Oh come on! They will have video cameras pointed at the rocket recording the launch. Someone has to monitor this and that someone could easily live stream it. SpaceX did it with their first launches. If something goes wrong and you don't want to be embarrassed, just put in a delay and then punch the button when it goes kablooey!
Akin's Laws of Spacecraft Design #1:  Engineering is done with numbers.  Analysis without numbers is only an opinion.

Online Steven Pietrobon

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Attempt #1 NOTAM has been deleted.

Thanks. I entered NZZO into the link below to check.

https://pilotweb.nas.faa.gov/PilotWeb/
« Last Edit: 05/21/2017 08:00 AM by Steven Pietrobon »
Akin's Laws of Spacecraft Design #1:  Engineering is done with numbers.  Analysis without numbers is only an opinion.

Offline Lars-J

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I think it's just a matter of trying to maintain laser focus. Anyone in the team worrying about appearances instead of performing their job increases the likelihood of screwing up. Even if that's a tiny part of the team, just not doing it will take a part of the pressure off.

Oh come on! They will have video cameras pointed at the rocket recording the launch. Someone has to monitor this and that someone could easily live stream it. SpaceX did it with their first launches. If something goes wrong and you don't want to be embarrassed, just put in a delay and then punch the button when it goes kablooey!

Yeah, SpaceX did it, and they got a lot of flack for crappy livestreams, streams they took years to make what they are today (with thousands of employees, but people also still complain).

They are under ZERO - I repeat ZERO - obligation to provide a livestream, and the small crew have more important things to do.

Offline Galactic Penguin SST

Attempt #1 NOTAM has been deleted.

And here's the reason:

Rocket Lab @RocketLabUSA

High winds have prevented vehicle rollout and launch preparation. Launch for Monday May 22 delayed a day to Tuesday May 23 (NZST). #ItsaTest

https://www.twitter.com/RocketLabUSA/status/866198795326967809
« Last Edit: 05/21/2017 07:56 AM by Galactic Penguin SST »
Chinese spaceflight is a cosmic riddle wrapped in a galactic mystery inside an orbital enigma... - (not) Winston Churchill

Online FutureSpaceTourist

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Peter, our CEO, checking out the wind. Don't worry - we also have a weather station out there! Weather is set to improve soon. #ItsaTest

https://twitter.com/rocketlabusa/status/866200524634247168

See for yourself in the attached ...

Offline HVM

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Feature Article - by Chris Gebhardt:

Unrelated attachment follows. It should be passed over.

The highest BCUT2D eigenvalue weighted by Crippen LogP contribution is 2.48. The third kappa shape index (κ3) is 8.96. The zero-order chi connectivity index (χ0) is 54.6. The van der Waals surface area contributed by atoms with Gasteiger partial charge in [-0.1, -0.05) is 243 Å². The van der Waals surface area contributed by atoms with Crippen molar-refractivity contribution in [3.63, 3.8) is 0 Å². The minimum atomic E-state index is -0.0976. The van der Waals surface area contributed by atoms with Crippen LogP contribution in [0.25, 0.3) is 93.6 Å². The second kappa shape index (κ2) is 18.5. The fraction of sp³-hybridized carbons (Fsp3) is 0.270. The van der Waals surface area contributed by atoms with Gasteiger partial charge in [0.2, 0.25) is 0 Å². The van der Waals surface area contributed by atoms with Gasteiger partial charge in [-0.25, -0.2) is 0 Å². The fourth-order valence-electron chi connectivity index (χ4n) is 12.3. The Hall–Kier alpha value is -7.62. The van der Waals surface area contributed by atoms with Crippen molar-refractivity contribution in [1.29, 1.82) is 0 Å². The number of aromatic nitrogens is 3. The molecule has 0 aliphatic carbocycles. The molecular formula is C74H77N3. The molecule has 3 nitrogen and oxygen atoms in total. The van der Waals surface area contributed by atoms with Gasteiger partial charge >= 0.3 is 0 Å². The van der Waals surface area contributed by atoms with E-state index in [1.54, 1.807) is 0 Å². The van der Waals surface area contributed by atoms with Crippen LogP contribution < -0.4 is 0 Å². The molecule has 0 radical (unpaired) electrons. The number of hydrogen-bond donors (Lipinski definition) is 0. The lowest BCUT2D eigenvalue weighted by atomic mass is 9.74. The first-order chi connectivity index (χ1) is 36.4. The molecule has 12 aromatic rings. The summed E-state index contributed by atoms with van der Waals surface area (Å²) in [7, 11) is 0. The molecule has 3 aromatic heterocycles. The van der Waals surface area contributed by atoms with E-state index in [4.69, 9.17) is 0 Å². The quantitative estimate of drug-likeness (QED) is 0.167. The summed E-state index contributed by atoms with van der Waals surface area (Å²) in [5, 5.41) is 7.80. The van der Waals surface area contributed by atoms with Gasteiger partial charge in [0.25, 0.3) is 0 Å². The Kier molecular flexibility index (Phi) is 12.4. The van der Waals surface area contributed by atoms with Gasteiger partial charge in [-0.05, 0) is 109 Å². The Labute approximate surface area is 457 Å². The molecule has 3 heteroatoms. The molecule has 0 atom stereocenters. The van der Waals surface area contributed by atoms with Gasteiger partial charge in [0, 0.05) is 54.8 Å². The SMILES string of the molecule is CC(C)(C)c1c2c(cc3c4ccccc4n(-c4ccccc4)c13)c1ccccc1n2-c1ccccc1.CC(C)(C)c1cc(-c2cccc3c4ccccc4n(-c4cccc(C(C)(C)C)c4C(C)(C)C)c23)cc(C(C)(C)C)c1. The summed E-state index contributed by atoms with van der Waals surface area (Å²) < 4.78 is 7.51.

https://www.nasaspaceflight.com/2017/05/rocket-labs-electron-inaugural-flight-new-zealand/

The flow chart is quite bad, Rutherford have clearly two electric motors, one for each pump. And such thing as "electric engine" doesn't exist.

img: (c) Phil Walter

Offline john smith 19

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That's got to be the lamest excuse ever, unless internet is so expensive in New Zealand that even Rocketlab can't afford it!
Given this is a pretty remote site with apparently no other tenants I'm guessing setting up a link means actual cable laying. I'm guessing most of that bandwidth will be reserved for comms with their other offices in NZ and the US.

And why can I hear the voice of Ryan Reynolds in my head talking about "Australia Day?"  :)
Quote from: Steven Pietrobon
This will be a historic moment for New Zealand. People who want to experience this won't mind waiting 10 days (or more) for it to happen. They're about to send a payload into space!
Absolutely true. It's an amazing feat. I doubt many who've never tried to set up a company to do orbital launch will understand quite how impressive this is, especially given that unlike Musk they didn't start with a (fairly) large bag of cash to begin with.
Quote from: Steven Pietrobon
Been trying to find any New Zealand live streams that might be covering the launch. So far only found a radio channel that is live streaming. Don't know if they'll be covering the launch.

http://www.radiolive.co.nz/home.html
Yeah, SpaceX did it, and they got a lot of flack for crappy livestreams, streams they took years to make what they are today (with thousands of employees, but people also still complain).
An excellent point.

How quickly people forget SX have not always done everything perfectly from day one. They've evolved over the years.
Quote from: Lars-J
They are under ZERO - I repeat ZERO - obligation to provide a livestream, and the small crew have more important things to do.
I'd say their media policy is rather more Blue Origin or Reaction Engines than SpaceX.
"Solids are a branch of fireworks, not rocketry. :-) :-) ", Henry Spencer 1/28/11  Averse to bold? You must be in marketing."It's all in the sequencing" K. Mattingly.  STS-Keeping most of the stakeholders happy most of the time.